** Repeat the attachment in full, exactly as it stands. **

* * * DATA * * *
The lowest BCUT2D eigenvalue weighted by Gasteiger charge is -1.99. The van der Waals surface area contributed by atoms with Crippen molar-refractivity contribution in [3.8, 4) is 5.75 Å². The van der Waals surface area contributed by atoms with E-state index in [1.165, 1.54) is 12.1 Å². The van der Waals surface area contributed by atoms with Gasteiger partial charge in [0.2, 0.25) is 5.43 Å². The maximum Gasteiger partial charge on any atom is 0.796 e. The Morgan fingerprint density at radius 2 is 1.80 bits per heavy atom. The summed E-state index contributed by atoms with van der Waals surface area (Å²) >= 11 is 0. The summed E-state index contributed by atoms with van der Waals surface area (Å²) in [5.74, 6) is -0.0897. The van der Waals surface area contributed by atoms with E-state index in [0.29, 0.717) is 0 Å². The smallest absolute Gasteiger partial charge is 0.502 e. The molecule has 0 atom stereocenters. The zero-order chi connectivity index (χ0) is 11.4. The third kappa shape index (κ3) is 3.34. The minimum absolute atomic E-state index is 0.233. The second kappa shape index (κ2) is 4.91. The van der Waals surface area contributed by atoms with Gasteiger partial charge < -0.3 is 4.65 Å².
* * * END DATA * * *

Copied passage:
The lowest BCUT2D eigenvalue weighted by Gasteiger charge is -1.99. The van der Waals surface area contributed by atoms with Crippen molar-refractivity contribution in [3.8, 4) is 5.75 Å². The van der Waals surface area contributed by atoms with E-state index in [1.165, 1.54) is 12.1 Å². The van der Waals surface area contributed by atoms with Gasteiger partial charge in [0.2, 0.25) is 5.43 Å². The maximum Gasteiger partial charge on any atom is 0.796 e. The Morgan fingerprint density at radius 2 is 1.80 bits per heavy atom. The summed E-state index contributed by atoms with van der Waals surface area (Å²) >= 11 is 0. The summed E-state index contributed by atoms with van der Waals surface area (Å²) in [5.74, 6) is -0.0897. The van der Waals surface area contributed by atoms with E-state index in [0.29, 0.717) is 0 Å². The smallest absolute Gasteiger partial charge is 0.502 e. The molecule has 0 atom stereocenters. The zero-order chi connectivity index (χ0) is 11.4. The third kappa shape index (κ3) is 3.34. The minimum absolute atomic E-state index is 0.233. The second kappa shape index (κ2) is 4.91. The van der Waals surface area contributed by atoms with Gasteiger partial charge < -0.3 is 4.65 Å².